Beware of “Metrics Deception”

0
74

Share on LinkedIn

Histograms help analyze metrics

Image via Wikipedia

When talking to managers about their contact center’s quality program I’ll often ask what they are currently doing to measure quality.

“Well, we generate reports each day that give us various quality metrics which we then track. Those metrics then go into a monthly quality report to senior management and are broken down by Customer Service Representative (CSR) and tracked for their performance management.”

“Great,” I’ll answer. “Can you give me an idea of the metrics you use?”

“Sure, Average Handle Time (AHT) and Calls Per Hour (CPH) are the primary ones, but then we also track After Call Work (ACW) and amount of time spent on the phone ‘available.'”

At that moment, I know that this manager has fallen prey to the “Metrics Deception.” So, here’s the deception. Each of the metrics mentioned, while important to track as they relate to the cost of doing business, are not “quality” related metrics. They are quantitative metrics (number of minutes, number of calls, amount of time, and etc.) but they tell you nothing about the quality of the interaction that took place between the customer and the CSR. For managers it is really easy to fall into the Metrics Deception because the reports and data off of the phone switch are easily generated, easily quantified and easy to track. When the Executive Vice President of Operations asks for a quality report, it’s easy to provide a nice chart showing that your “quality” efforts have reduced Average Handle Time by ten seconds which will translates into a net savings of dollars over the course of the fiscal year. Well done. Cost savings is good. Everyone is happy.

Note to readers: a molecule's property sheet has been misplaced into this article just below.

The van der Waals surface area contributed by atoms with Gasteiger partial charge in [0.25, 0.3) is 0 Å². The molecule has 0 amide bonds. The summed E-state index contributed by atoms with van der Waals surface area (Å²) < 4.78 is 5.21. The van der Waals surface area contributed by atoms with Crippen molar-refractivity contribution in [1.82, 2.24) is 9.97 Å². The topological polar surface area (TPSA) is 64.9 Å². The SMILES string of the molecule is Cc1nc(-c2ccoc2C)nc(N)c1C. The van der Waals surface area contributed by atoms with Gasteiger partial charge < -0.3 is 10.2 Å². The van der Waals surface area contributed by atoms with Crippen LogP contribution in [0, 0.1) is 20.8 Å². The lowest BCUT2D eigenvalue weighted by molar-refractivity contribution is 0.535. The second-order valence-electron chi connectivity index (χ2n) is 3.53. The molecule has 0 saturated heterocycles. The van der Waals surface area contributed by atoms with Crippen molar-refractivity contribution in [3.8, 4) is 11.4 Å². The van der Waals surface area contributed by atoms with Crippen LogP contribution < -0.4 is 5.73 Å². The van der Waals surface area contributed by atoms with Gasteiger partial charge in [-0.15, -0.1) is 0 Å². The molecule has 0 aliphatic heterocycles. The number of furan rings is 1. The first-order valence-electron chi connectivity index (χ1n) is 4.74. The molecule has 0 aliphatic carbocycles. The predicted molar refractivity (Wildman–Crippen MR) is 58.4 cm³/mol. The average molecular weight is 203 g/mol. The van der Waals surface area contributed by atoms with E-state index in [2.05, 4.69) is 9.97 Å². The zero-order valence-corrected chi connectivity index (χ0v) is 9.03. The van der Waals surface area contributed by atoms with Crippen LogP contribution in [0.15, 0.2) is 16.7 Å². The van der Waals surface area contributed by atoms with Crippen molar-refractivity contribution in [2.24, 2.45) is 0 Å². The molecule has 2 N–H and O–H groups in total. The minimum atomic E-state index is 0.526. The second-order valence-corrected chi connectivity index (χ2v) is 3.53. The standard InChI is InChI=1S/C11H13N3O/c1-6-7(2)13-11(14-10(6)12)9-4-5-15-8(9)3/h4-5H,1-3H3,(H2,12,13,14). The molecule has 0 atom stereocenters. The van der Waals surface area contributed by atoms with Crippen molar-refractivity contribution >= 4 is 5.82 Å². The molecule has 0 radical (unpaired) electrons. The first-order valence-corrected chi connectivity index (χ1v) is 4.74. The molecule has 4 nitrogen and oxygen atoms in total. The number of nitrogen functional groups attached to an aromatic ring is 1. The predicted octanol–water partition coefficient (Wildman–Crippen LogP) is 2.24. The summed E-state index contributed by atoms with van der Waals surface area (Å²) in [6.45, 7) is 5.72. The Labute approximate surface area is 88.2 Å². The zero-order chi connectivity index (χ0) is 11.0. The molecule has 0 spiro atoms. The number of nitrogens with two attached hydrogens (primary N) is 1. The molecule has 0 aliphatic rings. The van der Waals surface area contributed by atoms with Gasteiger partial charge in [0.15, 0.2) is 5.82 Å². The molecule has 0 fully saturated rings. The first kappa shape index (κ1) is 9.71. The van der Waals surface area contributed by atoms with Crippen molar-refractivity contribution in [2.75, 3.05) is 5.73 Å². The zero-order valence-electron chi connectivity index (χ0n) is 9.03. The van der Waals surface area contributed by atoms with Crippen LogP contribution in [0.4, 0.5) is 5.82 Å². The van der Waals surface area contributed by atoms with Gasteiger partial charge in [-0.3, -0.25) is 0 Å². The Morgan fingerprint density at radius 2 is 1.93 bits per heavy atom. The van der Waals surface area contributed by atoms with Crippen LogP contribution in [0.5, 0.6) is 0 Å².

Well, not everyone is happy. The customers who got poor, rushed answers that didn’t resolve their question were not happy. The customer who got hung-up on while on hold by a CSR who was trying to reduce his AHT was not happy. The CSR who feels pressured into short-changing the customer for the sake of making their “quality” metrics look good on next month’s report is not happy.

If your “quality metrics” don’t correspond to your customer satisfaction ratings, then you might just want to double check that you haven’t been deceiving yourself into thinking that quantitative metrics are qualitative in nature.

Republished with author's permission from original post.

Tom Vander Well
Vice-President of c wenger group. In 29, Tom was named as one of the top 1 people in the call center industry by an industry magazine. He works with our clients as a senior SQA data analyst, training development leader and Quality Assessment specialist. Tom holds a B.A. degree in speech/communication from Judson University and has been with c wenger group since 1994.

ADD YOUR COMMENT

Please use comments to add value to the discussion. We will not publish brief comments like "good post" or comments that mainly promote links. All comments are reviewed by moderator before publication.

Please enter your comment!
Please enter your name here